Creating computing professionals

Computing is many things: a career, an academic discipline, and an increasingly-essential part of daily life for everyone in Canada. Yet, computing (or more generally, information and communication technology [ICT]) is misunderstood: young people (according to a 2009 Conference Board of Canada survey of Grade 9 and 10 students)   may not know about careers in ICT.
The more things change, the more they stay the same. From Ensmenger’s article “The ‘Question of Professionalism’ in the Computer Fields” , we learn or are reminded that “throughout the 1960s, computer specialists continued to wonder at the ‘almost universal contempt’ (or at least ‘cautious bewilderment and misinterpretation’) with which programmers were regarded by the general public.”

The CCICT  (Canadian Coalition for Tomorrow’s ICT Skills), who sponsored the survey, is behind the  website that highlights the diverse and exciting careers available that depend on computing.
Although the importance of computing is being widely noted and enrolments in post-secondary Computer Science are improving, Grade 9 or 10 might be too late to get students interested in computing. Summer camps for young kids, who are enthusiastic when  extols the virtues of programming in the videos, are a great place to start.

The Computer Science Teachers Association has produced a model K-12 computing curriculum that will need some advocates in each province. There are also a few events you should mark on your calendars:
CSEdWeek: December 8–14, 2013
CanCompEd Day & Scratch Day Canada : February 21, 2014
Science Rendezvous: May 10, 2014

Kids who are exposed to computing increase the pool of potential computing majors who will become the next professionals. It also helps to develop a more technically literate citizenry.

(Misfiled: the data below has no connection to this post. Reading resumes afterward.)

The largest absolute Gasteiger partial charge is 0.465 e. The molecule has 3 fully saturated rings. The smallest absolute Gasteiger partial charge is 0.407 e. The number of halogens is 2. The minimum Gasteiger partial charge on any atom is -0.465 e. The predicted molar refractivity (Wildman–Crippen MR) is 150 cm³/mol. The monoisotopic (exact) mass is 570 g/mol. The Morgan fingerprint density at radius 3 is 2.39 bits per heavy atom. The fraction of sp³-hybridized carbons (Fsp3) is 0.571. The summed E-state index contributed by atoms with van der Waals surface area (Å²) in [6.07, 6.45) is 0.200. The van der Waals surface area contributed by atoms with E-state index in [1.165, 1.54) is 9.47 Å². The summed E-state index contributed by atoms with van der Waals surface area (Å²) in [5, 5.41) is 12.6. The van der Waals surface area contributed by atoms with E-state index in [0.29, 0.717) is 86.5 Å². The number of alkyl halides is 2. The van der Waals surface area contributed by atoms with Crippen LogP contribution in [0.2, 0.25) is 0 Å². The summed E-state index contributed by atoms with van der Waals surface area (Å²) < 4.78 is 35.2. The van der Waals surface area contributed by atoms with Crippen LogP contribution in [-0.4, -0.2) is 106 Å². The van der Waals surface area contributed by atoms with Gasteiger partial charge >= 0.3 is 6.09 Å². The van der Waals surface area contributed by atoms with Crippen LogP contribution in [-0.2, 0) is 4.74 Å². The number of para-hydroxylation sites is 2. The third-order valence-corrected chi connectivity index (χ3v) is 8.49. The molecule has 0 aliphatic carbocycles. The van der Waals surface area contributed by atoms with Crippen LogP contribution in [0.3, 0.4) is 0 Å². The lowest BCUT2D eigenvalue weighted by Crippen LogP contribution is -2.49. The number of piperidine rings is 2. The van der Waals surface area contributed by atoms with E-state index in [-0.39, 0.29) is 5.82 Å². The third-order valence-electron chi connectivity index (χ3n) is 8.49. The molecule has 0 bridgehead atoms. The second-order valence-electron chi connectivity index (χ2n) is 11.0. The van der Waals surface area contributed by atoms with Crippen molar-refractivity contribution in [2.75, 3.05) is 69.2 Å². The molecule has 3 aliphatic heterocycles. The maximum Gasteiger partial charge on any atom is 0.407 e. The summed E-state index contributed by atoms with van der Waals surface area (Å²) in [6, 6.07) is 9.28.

We need professionals who do more than program computers, and understand, and think deeply about the important role of computing in society. In his address to the SIGCSE 2012 meeting , Hal Abelson of MIT asked the audience to go beyond computational thinking to consider computational values and computational actions.

The CIPS Code of Ethics  asks us to do the same thing:
1. Protect the public interest and maintain integrity;
2. Demonstrate competence and quality of service;
3. Maintain confidential information and privacy;
4. Avoid conflict of interest; and
5. Uphold responsibility to the IT profession.

We must uphold the IT profession as a means to protect the public interest. Upholding the profession also means that we continue to develop and defend the foundational principles of our discipline – the Common Body of Knowledge for Computing and IT is one way.
I was in Przemyslaw Prusinkiewicz’s graphics lab at the University of Regina in the late 1980’s and early 1990’s when computer-generated fractals were all the rage. Whereas exploring those images may provide an entrée to computing for some, today’s tools make interactive programming routinely available more richly and to much younger people than ever before. Browser-based Scratch 2.0   has recently been released from MIT’s Lifelong Kindergarten group and it allows kids of all ages to do amazing things, including using a webcam for interaction.
What attracted you to computing? Why are you still in it? With whom have you shared your story?

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Jim Love, Chief Content Officer, IT World Canada
Daryl Hepting
Daryl Hepting
Daryl Hepting is an Associate Professor in the Department of Computer Science and an associate member of the Film Department at the University of Regina. His research is focused on the development of tools to help people deal with and navigate complex information spaces, in application areas as diverse as environmental decision support, eyewitness identification, and multimedia composition.

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